Two resolutions passed by the North Dakota Young Republicans at their annual convention in Bismarck this past weekend addressed key issues being debated nationally. The first, a “Resolution Affirming Free Speech with Emphasis on Educational Environments”, introduced by NDYR secretary Rory Somsen, speaks to the fact that college campuses have increasingly demonstrated an alarming amount of bias against conservative and Republican students.
It’s an especially relevant issue in the state right now, because a question has arisen with some policy changes the University of North Dakota is considering, and the possible negative effects on free speech. Their press conference on January the 14th went into some details on the changes; apparently there have been concerns with discrimination regarding the LGBTQ community, and the administration is looking to resolve them.
The problem is that often what’s defined as “discrimination” is really just people exercising their right to free speech. For example, if you hold to the basic biological realities – male is male, female is female, and say so, you could be accused of “hate speech” – or, discrimination, harrassment, “misgendering” etc. If that is UND’s definition of discrimination in their new policies, then free speech is threatened on their campus.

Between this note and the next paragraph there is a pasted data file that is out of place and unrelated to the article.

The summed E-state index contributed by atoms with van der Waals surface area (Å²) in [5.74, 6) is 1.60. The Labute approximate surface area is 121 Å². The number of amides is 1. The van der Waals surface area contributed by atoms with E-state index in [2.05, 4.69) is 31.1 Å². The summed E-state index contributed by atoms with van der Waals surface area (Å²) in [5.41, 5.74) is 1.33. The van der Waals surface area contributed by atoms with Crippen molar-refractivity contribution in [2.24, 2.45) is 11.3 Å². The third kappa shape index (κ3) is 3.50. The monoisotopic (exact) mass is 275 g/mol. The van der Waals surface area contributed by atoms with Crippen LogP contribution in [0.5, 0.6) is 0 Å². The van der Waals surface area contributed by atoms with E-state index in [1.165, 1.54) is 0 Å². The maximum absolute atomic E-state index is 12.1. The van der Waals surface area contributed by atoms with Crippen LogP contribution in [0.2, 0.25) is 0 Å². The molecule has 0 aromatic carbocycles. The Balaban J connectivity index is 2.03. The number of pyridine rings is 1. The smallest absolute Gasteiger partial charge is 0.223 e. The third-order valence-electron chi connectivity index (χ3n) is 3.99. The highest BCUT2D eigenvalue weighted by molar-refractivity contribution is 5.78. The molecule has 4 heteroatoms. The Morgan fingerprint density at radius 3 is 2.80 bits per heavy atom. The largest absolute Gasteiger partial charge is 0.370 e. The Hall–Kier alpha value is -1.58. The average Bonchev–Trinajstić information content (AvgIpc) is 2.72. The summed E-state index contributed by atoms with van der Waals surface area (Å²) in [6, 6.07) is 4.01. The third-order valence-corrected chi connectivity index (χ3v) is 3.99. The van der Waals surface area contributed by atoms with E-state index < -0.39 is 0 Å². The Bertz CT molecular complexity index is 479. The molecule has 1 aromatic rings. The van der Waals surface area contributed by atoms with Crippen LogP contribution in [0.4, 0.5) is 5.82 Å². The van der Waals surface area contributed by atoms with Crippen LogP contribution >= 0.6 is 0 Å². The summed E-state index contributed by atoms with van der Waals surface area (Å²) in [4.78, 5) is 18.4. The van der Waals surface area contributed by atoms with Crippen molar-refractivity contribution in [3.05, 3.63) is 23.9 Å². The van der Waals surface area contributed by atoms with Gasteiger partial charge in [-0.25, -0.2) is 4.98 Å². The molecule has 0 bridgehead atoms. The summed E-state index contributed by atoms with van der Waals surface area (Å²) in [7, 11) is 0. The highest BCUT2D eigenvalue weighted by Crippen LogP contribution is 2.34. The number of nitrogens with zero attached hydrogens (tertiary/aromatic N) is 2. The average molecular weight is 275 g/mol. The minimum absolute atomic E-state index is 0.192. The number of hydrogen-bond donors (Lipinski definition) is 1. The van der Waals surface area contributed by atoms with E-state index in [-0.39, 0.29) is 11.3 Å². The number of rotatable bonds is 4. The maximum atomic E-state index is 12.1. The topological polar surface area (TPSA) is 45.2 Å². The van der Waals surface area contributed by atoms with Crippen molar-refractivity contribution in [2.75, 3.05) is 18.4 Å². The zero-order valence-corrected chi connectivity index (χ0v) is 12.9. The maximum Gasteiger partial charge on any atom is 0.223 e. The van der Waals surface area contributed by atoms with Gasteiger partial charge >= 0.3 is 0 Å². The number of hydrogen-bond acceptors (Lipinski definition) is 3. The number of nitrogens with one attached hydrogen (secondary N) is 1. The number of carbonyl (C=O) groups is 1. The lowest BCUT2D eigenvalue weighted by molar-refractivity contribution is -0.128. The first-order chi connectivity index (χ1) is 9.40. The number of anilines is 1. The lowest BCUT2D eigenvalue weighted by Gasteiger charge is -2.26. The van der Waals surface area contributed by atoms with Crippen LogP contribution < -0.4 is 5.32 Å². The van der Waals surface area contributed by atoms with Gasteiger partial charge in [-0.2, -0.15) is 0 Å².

The second, introduced by NDYR National Committeeman and District 24 Representative Cole Christensen, is a “concurrent resolution recognizing parents as the chief stakeholders of the future and education of their children.” It points out that the ones ultimately responsible for any child’s education are the child’s own parents – not the state, not the federal government. This past year the controversy over Critical Race Theory in public schools has highlighted that parent’s rights to have a say in what their children are taught are often ignored or ridiculed. Leadership in the public educational system can assume that because they are the “experts”, they know what’s best for a child. In reality, parents are the ones who know their children the best and care the most about them.
Both of these issues – free speech on college campuses and parental rights in education – are essential issues that need to be resolved, considering that they are connected to some of the most basic freedoms we have as Americans. These two resolutions are a good start.